Reading Goffman on interaction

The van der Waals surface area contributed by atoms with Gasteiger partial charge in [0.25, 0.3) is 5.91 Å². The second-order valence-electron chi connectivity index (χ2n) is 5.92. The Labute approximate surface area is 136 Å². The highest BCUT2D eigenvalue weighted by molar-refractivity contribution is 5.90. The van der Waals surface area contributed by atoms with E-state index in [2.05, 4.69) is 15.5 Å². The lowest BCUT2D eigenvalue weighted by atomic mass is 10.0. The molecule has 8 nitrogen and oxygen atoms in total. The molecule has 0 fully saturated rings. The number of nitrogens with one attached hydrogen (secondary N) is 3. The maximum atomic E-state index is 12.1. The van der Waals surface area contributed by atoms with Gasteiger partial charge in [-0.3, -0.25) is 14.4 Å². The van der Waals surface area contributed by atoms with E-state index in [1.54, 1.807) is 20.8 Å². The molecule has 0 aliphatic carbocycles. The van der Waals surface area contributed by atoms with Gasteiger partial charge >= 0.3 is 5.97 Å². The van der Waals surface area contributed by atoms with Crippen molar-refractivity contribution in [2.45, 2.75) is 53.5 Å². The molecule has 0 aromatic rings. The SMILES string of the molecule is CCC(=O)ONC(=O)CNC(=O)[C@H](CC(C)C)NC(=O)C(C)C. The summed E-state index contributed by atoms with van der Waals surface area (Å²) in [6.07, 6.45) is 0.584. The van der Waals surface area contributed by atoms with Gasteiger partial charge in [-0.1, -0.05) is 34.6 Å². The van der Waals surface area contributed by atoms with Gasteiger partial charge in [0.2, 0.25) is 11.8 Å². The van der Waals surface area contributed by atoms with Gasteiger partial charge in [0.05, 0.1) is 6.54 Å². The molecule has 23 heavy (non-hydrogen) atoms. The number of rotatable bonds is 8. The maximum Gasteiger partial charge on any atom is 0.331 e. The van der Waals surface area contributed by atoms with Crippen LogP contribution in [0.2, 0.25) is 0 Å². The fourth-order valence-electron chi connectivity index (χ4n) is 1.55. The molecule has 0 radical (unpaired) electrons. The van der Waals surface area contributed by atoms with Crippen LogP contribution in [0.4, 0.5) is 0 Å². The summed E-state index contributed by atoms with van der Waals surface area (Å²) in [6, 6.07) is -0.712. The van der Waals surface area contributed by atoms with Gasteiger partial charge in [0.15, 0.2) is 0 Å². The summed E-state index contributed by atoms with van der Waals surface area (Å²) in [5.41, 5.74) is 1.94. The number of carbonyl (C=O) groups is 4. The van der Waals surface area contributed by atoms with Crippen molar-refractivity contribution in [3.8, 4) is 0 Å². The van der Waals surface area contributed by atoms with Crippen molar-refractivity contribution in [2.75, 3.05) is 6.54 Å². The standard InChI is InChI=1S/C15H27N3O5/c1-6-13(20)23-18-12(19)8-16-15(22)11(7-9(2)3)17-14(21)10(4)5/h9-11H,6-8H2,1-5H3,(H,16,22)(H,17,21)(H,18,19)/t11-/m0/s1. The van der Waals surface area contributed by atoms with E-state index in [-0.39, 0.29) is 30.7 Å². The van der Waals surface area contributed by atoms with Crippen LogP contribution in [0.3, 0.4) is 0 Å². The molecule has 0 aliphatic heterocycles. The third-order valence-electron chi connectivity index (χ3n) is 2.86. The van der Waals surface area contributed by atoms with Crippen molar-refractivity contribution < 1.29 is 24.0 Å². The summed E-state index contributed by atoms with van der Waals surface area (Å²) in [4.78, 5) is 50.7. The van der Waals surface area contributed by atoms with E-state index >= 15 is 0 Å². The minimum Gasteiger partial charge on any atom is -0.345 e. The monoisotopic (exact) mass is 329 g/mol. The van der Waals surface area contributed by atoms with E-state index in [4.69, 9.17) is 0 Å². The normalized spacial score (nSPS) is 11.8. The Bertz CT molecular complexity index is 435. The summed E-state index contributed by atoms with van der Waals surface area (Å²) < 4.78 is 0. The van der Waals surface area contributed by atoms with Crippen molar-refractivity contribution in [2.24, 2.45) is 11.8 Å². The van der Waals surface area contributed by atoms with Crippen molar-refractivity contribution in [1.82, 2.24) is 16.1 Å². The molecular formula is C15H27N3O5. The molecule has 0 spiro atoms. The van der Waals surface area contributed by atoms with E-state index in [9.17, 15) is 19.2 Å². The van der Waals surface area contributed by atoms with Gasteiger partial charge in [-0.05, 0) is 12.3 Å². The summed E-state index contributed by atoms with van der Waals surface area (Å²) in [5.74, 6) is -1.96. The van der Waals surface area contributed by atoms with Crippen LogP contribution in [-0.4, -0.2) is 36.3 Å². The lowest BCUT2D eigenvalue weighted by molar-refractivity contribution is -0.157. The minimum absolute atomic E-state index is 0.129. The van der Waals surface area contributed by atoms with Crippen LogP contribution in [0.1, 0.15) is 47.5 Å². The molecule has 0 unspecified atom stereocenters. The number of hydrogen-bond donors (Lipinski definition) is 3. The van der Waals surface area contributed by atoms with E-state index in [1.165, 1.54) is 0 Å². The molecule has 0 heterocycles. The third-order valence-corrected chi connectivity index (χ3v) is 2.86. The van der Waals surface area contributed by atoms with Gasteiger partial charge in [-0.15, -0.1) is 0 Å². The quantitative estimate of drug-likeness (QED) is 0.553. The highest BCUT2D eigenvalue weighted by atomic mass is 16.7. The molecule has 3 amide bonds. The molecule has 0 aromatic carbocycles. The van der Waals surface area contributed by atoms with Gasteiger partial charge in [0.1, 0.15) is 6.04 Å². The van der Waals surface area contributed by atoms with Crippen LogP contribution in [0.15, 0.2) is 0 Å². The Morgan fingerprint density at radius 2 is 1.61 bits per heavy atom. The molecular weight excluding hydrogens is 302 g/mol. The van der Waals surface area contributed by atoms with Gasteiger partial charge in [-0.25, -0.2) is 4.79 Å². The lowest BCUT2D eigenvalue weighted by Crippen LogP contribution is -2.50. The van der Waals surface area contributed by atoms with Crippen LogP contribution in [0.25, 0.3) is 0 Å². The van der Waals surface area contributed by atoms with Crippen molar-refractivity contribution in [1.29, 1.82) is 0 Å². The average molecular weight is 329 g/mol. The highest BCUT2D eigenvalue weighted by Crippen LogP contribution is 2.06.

My interest in Goffman’s analysis derives in part from a more generic interest in how sociologists describe the phenomena they observe and how these descriptions at the analytic level are related to society-members’ common-sense description of those ‘selfsame’ phenomena. Consequently, I intend in this chapter to examine the stylistic devices Goffman uses in the linguistic-textual presentation of his work and through which he attempts to render visible the mundane objects of everyday life. The observation that the commonplace phenomena of ordinary life unremittingly resist any attempt to render them visible is often made but seldom dealt with. Garfinkel usually refers to this difficulty as ‘getting the goldfish to become aware of the water’; that is, it is difficult to strip away the taken-forgrantedness which is an integral feature of such a phenomena and which all but buries them from view in the natural attitude-an attitude all too pervasively employed by very many sociologists. These phenomena are, to be sure, taken into account by lay society-members but are taken into account in a routine way, as part of the background of manifest action rather than as explicit matters.